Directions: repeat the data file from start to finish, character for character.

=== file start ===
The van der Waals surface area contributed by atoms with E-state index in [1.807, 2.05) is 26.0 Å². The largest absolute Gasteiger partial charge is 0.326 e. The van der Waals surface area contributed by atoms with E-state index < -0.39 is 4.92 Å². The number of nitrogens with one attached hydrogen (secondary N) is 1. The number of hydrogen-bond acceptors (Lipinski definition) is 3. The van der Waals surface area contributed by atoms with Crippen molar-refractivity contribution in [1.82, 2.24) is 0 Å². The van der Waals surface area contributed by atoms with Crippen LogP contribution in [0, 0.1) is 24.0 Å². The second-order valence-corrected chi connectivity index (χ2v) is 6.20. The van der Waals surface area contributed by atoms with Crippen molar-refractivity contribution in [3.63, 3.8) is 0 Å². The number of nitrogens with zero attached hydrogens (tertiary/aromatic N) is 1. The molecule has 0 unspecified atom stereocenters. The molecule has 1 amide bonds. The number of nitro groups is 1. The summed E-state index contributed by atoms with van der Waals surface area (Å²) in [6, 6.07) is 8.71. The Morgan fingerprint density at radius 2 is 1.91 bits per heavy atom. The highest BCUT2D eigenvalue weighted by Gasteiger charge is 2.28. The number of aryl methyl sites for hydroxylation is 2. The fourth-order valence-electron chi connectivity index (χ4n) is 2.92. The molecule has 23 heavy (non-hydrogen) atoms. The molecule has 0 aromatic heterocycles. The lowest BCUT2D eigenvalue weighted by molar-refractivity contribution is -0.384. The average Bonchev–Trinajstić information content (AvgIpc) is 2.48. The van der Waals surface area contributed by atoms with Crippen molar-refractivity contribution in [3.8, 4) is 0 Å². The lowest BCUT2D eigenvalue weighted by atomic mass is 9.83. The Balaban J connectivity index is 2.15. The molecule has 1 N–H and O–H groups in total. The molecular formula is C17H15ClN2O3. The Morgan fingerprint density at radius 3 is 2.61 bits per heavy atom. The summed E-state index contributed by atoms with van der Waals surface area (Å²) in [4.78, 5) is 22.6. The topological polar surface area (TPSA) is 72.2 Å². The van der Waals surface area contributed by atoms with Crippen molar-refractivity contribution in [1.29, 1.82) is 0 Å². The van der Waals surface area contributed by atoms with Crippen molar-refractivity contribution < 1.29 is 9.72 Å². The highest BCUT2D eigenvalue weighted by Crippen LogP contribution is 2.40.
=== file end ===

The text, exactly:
The van der Waals surface area contributed by atoms with E-state index in [1.807, 2.05) is 26.0 Å². The largest absolute Gasteiger partial charge is 0.326 e. The van der Waals surface area contributed by atoms with E-state index < -0.39 is 4.92 Å². The number of nitrogens with one attached hydrogen (secondary N) is 1. The number of hydrogen-bond acceptors (Lipinski definition) is 3. The van der Waals surface area contributed by atoms with Crippen molar-refractivity contribution in [1.82, 2.24) is 0 Å². The van der Waals surface area contributed by atoms with Crippen LogP contribution in [0, 0.1) is 24.0 Å². The second-order valence-corrected chi connectivity index (χ2v) is 6.20. The van der Waals surface area contributed by atoms with Crippen molar-refractivity contribution in [3.63, 3.8) is 0 Å². The number of nitrogens with zero attached hydrogens (tertiary/aromatic N) is 1. The molecule has 0 unspecified atom stereocenters. The molecule has 1 amide bonds. The number of nitro groups is 1. The summed E-state index contributed by atoms with van der Waals surface area (Å²) in [6, 6.07) is 8.71. The Morgan fingerprint density at radius 2 is 1.91 bits per heavy atom. The highest BCUT2D eigenvalue weighted by Gasteiger charge is 2.28. The number of aryl methyl sites for hydroxylation is 2. The fourth-order valence-electron chi connectivity index (χ4n) is 2.92. The molecule has 23 heavy (non-hydrogen) atoms. The molecule has 0 aromatic heterocycles. The lowest BCUT2D eigenvalue weighted by molar-refractivity contribution is -0.384. The average Bonchev–Trinajstić information content (AvgIpc) is 2.48. The van der Waals surface area contributed by atoms with Crippen molar-refractivity contribution in [3.8, 4) is 0 Å². The lowest BCUT2D eigenvalue weighted by atomic mass is 9.83. The Balaban J connectivity index is 2.15. The molecule has 1 N–H and O–H groups in total. The molecular formula is C17H15ClN2O3. The Morgan fingerprint density at radius 3 is 2.61 bits per heavy atom. The summed E-state index contributed by atoms with van der Waals surface area (Å²) in [4.78, 5) is 22.6. The topological polar surface area (TPSA) is 72.2 Å². The van der Waals surface area contributed by atoms with Crippen molar-refractivity contribution in [1.29, 1.82) is 0 Å². The van der Waals surface area contributed by atoms with Crippen molar-refractivity contribution < 1.29 is 9.72 Å². The highest BCUT2D eigenvalue weighted by Crippen LogP contribution is 2.40.